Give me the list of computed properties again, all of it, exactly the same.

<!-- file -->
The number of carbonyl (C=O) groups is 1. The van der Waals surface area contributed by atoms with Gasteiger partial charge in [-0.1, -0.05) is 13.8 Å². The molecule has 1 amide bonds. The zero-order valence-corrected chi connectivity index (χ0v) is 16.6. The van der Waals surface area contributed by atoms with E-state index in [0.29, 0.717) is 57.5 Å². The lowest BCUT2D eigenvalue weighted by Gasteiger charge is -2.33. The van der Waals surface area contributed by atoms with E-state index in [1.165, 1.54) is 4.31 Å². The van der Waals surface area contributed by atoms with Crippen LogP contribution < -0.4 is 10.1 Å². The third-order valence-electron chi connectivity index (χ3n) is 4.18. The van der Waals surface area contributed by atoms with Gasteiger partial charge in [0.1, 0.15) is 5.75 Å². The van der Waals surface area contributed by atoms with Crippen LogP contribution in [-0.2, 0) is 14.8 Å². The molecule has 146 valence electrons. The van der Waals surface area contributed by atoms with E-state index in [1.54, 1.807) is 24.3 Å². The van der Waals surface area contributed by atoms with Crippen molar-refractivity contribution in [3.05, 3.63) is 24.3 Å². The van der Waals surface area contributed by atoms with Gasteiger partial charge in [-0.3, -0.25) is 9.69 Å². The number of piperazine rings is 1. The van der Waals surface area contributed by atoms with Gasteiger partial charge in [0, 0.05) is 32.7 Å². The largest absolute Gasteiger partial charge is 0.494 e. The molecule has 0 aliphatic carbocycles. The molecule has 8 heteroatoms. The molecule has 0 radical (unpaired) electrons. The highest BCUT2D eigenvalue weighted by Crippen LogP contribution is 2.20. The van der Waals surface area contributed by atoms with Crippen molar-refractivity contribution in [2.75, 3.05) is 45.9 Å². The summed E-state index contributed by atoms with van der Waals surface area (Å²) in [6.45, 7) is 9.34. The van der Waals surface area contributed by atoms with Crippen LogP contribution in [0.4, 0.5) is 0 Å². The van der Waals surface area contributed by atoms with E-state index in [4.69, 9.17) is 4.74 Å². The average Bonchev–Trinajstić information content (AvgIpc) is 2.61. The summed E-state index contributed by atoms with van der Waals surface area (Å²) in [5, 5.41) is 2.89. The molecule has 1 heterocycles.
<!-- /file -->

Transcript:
The number of carbonyl (C=O) groups is 1. The van der Waals surface area contributed by atoms with Gasteiger partial charge in [-0.1, -0.05) is 13.8 Å². The molecule has 1 amide bonds. The zero-order valence-corrected chi connectivity index (χ0v) is 16.6. The van der Waals surface area contributed by atoms with E-state index in [0.29, 0.717) is 57.5 Å². The lowest BCUT2D eigenvalue weighted by Gasteiger charge is -2.33. The van der Waals surface area contributed by atoms with E-state index in [1.165, 1.54) is 4.31 Å². The van der Waals surface area contributed by atoms with Crippen LogP contribution < -0.4 is 10.1 Å². The third-order valence-electron chi connectivity index (χ3n) is 4.18. The van der Waals surface area contributed by atoms with Gasteiger partial charge in [0.1, 0.15) is 5.75 Å². The van der Waals surface area contributed by atoms with Crippen LogP contribution in [-0.2, 0) is 14.8 Å². The molecule has 146 valence electrons. The van der Waals surface area contributed by atoms with E-state index in [1.54, 1.807) is 24.3 Å². The van der Waals surface area contributed by atoms with Crippen molar-refractivity contribution in [3.05, 3.63) is 24.3 Å². The van der Waals surface area contributed by atoms with Gasteiger partial charge in [-0.3, -0.25) is 9.69 Å². The number of piperazine rings is 1. The van der Waals surface area contributed by atoms with Gasteiger partial charge in [0, 0.05) is 32.7 Å². The largest absolute Gasteiger partial charge is 0.494 e. The molecule has 0 aliphatic carbocycles. The molecule has 8 heteroatoms. The molecule has 0 radical (unpaired) electrons. The highest BCUT2D eigenvalue weighted by Crippen LogP contribution is 2.20. The van der Waals surface area contributed by atoms with Crippen molar-refractivity contribution in [2.75, 3.05) is 45.9 Å². The summed E-state index contributed by atoms with van der Waals surface area (Å²) in [6.45, 7) is 9.34. The van der Waals surface area contributed by atoms with Crippen LogP contribution in [0.4, 0.5) is 0 Å². The van der Waals surface area contributed by atoms with E-state index in [4.69, 9.17) is 4.74 Å². The average Bonchev–Trinajstić information content (AvgIpc) is 2.61. The summed E-state index contributed by atoms with van der Waals surface area (Å²) in [5, 5.41) is 2.89. The molecule has 1 heterocycles.